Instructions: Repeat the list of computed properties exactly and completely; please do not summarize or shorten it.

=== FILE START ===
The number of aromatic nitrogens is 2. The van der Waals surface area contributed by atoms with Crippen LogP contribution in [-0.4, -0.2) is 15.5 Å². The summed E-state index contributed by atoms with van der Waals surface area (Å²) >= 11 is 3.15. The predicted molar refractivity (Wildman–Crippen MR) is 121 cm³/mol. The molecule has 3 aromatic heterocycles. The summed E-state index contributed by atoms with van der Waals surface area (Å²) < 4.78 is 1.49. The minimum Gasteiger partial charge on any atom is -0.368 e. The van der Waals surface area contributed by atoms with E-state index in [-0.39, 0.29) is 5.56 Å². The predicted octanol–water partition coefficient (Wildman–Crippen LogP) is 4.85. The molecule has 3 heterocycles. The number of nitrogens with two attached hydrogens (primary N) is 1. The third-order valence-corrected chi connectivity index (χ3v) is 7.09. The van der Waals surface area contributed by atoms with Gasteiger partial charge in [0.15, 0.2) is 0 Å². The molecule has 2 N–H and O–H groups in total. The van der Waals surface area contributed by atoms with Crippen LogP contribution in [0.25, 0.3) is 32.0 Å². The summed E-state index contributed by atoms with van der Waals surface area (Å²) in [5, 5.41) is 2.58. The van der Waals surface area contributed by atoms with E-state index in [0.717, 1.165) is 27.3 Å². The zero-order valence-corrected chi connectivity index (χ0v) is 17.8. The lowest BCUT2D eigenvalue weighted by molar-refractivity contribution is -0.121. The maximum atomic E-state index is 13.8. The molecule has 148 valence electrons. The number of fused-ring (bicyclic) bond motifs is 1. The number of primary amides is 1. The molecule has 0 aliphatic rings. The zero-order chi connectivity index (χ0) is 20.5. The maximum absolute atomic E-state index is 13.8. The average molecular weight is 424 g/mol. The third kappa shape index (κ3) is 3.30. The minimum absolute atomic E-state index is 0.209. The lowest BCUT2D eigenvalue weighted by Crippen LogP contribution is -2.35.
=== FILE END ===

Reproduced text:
The number of aromatic nitrogens is 2. The van der Waals surface area contributed by atoms with Crippen LogP contribution in [-0.4, -0.2) is 15.5 Å². The summed E-state index contributed by atoms with van der Waals surface area (Å²) >= 11 is 3.15. The predicted molar refractivity (Wildman–Crippen MR) is 121 cm³/mol. The molecule has 3 aromatic heterocycles. The summed E-state index contributed by atoms with van der Waals surface area (Å²) < 4.78 is 1.49. The minimum Gasteiger partial charge on any atom is -0.368 e. The van der Waals surface area contributed by atoms with E-state index in [-0.39, 0.29) is 5.56 Å². The predicted octanol–water partition coefficient (Wildman–Crippen LogP) is 4.85. The molecule has 3 heterocycles. The number of nitrogens with two attached hydrogens (primary N) is 1. The third-order valence-corrected chi connectivity index (χ3v) is 7.09. The van der Waals surface area contributed by atoms with Gasteiger partial charge in [0.15, 0.2) is 0 Å². The molecule has 2 N–H and O–H groups in total. The van der Waals surface area contributed by atoms with Crippen LogP contribution in [0.25, 0.3) is 32.0 Å². The summed E-state index contributed by atoms with van der Waals surface area (Å²) in [5, 5.41) is 2.58. The van der Waals surface area contributed by atoms with E-state index in [0.717, 1.165) is 27.3 Å². The zero-order valence-corrected chi connectivity index (χ0v) is 17.8. The lowest BCUT2D eigenvalue weighted by molar-refractivity contribution is -0.121. The maximum atomic E-state index is 13.8. The molecule has 148 valence electrons. The number of fused-ring (bicyclic) bond motifs is 1. The number of primary amides is 1. The molecule has 0 aliphatic rings. The zero-order chi connectivity index (χ0) is 20.5. The maximum absolute atomic E-state index is 13.8. The average molecular weight is 424 g/mol. The third kappa shape index (κ3) is 3.30. The minimum absolute atomic E-state index is 0.209. The lowest BCUT2D eigenvalue weighted by Crippen LogP contribution is -2.35.